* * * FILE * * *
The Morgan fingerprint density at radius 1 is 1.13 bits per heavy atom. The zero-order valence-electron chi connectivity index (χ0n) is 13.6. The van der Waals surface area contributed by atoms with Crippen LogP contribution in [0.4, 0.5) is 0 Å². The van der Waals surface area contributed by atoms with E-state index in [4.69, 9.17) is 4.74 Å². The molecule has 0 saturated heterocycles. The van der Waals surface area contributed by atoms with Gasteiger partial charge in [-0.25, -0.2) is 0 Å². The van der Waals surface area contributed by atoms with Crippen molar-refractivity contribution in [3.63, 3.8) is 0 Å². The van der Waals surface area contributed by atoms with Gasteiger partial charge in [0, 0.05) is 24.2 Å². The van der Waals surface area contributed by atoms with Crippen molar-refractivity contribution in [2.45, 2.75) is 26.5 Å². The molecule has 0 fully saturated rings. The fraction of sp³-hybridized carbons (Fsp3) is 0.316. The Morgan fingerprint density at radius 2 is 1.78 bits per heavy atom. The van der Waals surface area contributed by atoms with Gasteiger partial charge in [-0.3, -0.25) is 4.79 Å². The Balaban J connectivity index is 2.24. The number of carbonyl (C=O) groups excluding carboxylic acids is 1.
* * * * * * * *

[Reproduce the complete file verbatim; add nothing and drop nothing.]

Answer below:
The Morgan fingerprint density at radius 1 is 1.13 bits per heavy atom. The zero-order valence-electron chi connectivity index (χ0n) is 13.6. The van der Waals surface area contributed by atoms with Crippen LogP contribution in [0.4, 0.5) is 0 Å². The van der Waals surface area contributed by atoms with E-state index in [4.69, 9.17) is 4.74 Å². The molecule has 0 saturated heterocycles. The van der Waals surface area contributed by atoms with Gasteiger partial charge in [-0.25, -0.2) is 0 Å². The van der Waals surface area contributed by atoms with Crippen molar-refractivity contribution in [3.63, 3.8) is 0 Å². The van der Waals surface area contributed by atoms with Gasteiger partial charge in [0, 0.05) is 24.2 Å². The van der Waals surface area contributed by atoms with Crippen molar-refractivity contribution in [2.45, 2.75) is 26.5 Å². The molecule has 0 fully saturated rings. The fraction of sp³-hybridized carbons (Fsp3) is 0.316. The Morgan fingerprint density at radius 2 is 1.78 bits per heavy atom. The van der Waals surface area contributed by atoms with Gasteiger partial charge in [-0.3, -0.25) is 4.79 Å². The Balaban J connectivity index is 2.24. The number of carbonyl (C=O) groups excluding carboxylic acids is 1.